There are risks associated with everything we do. Children are killed playing sports and adults are killed pursuing activities in their leisure time. The risk that we are willing to accept in any activity depends on a cost/benefit analysis. Often, feelings cloud our judgement.
A recent power failure got me thinking about our reliance on energy in cooking, cleaning, preserving foods, controlling our environment, making products, transportation, entertainment, information technology, etc. Almost every activity depends on the consumption of energy. The benefits of energy are clear, so what are the costs? Death, for one.
Workers being killed in dangerous energy production facilities as well as deaths in the general population from the byproducts of energy production must all be taken into account in determining the risks. It is estimated that energy production costs nearly one and a half million lives per year. Fossil fuels, especially coal, are the biggest offenders. However, these numbers may be large due to the fact that fossil fuels are responsible for a major fraction of energy production.
A more equitable way of to compare mortality rates associated with energy production is to divide the death rate by the amount of energy produced by that energy source. The column labelled FATAL/TWH (or fatalities per terawatt of energy production) shows this ratio.
Coal – world avg.
(26% world energy, 50% of elec.)
Coal – China
Utilizing heavily-manual practices
Coal – USA
Mostly open-pit & u/g machine
(36% of world energy)
(21% of world energy)
(less than 0.1% of world energy)
(less than 1% of world energy)
(EU deaths, 2.2% of world energy)
Hydro + Banqiao
(171,000 Banqiao dead)
(5.9% of world energy)
To be evenhanded, the death rates must include all possible causes. For example, the wind power and rooftop solar statistics include deaths of installers falling from tall ladders. The nuclear numbers include deaths due to exposure to nuclear waste as well as direct radiation exposure of residents near plants.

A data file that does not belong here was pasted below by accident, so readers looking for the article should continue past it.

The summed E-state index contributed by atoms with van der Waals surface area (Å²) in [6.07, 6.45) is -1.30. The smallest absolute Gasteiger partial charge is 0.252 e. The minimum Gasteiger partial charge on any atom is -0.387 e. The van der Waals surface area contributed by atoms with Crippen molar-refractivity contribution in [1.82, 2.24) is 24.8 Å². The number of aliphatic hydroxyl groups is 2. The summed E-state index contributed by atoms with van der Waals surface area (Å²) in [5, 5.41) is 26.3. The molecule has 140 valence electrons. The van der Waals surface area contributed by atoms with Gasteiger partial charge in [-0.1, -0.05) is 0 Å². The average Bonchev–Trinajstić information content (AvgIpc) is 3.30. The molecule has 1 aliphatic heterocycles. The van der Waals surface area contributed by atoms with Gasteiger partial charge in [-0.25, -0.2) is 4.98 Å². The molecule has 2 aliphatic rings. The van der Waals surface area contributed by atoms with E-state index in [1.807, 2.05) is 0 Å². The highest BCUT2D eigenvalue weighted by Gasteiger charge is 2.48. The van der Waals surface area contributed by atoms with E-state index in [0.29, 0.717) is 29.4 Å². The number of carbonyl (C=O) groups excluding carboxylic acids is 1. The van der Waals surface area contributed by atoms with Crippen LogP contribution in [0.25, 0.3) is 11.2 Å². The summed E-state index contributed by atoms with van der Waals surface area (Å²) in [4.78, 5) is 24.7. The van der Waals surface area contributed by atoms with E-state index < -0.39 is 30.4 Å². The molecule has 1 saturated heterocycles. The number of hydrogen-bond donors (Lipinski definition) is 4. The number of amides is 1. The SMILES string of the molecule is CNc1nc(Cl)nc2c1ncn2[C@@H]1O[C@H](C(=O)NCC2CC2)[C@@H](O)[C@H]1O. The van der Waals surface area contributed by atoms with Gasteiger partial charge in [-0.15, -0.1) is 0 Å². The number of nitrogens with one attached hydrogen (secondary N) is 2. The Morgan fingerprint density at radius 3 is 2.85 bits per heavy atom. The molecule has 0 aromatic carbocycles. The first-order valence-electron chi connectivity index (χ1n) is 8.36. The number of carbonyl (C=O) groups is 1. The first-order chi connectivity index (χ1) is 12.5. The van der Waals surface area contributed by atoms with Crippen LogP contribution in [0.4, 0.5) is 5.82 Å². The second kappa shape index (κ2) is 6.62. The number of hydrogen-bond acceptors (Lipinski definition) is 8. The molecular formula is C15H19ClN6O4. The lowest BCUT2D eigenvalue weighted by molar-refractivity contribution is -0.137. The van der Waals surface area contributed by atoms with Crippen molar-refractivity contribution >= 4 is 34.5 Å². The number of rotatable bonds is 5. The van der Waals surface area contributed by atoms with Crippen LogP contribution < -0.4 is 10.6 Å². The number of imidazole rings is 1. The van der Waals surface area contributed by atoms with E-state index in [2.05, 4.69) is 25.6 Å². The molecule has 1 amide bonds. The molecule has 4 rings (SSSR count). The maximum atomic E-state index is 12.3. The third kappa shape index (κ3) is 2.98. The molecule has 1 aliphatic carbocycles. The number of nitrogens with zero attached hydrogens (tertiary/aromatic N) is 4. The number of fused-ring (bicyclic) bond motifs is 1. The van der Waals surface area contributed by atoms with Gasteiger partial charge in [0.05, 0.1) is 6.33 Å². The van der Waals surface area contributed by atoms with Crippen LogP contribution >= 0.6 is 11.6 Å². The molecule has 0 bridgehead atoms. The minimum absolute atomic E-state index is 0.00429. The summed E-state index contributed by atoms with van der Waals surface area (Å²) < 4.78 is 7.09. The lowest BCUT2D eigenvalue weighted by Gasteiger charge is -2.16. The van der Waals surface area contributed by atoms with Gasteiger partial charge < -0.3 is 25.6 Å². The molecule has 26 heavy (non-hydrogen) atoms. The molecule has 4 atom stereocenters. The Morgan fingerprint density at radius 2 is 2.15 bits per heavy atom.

Until researching this topic, I was unaware of the Banqiao dam in China that failed in the mid 1970s -- resulting in an estimated 171,000 fatalities. This dam and the nuclear power plant in Chernobyl share two important similarities: They were built with the help of engineers from the former Soviet Union; and, their failures were catastrophic in their devastating effect on the environment. However, the nuclear disaster cost far fewer lives, and the deaths were spread out over decades, leading to perhaps 100 deaths per year. For a description of the technical details of nuclear meltdown, see the lecture by Richard A. Muller. Muller's book, Physics for Future Presidents, addresses the issue of nuclear waste - a must read for anyone who wants to develop an informed opinion on the topic.
According to the numbers, hydroelectric power generation is far more dangerous than the use of nuclear reactors. Some people might argue that this hydroelectric disaster should not count because it was a singular event. Using similar arguments, why not remove the Fukashima and Chernobyl accidents as well? Removing inconvenient data is bad science but makes for good politics and feeds ideology.
From the perspective of the individual, the effect of various health risks on life expectancy has a more visceral effect. The table below shows estimates that I gathered from the internet as well as rough numbers that I calculated for Fukushima. Alcohol consumption is comparable to the risks of being exposed to what is considered a huge dose of radioactivity, while obesity and smoking carry even higher risks.
Life expectancy lost
Smoking 20 cigs a day
Alcohol (US Ave)
All Natural Hazards
300 mrem/yr – in addition to background
1,000 mrem/yr – in addition to background
Person standing at main gate of Fukushima power plant for 1 month after peak emissions
At 6,000 mrem peak at Fukushima
An inhaled particle of smoke that increases the likelihood of death by the same amount as a nucleus of strontium should be equally feared. I would greatly prefer to work at a nuclear power plant than a coal mine and would prefer to live a few miles away from a nuclear plant than an oil refinery.
So, before eating those sugary snacks, consider a tour of your local nuclear reactor. Your life expectancy will be greater as a result.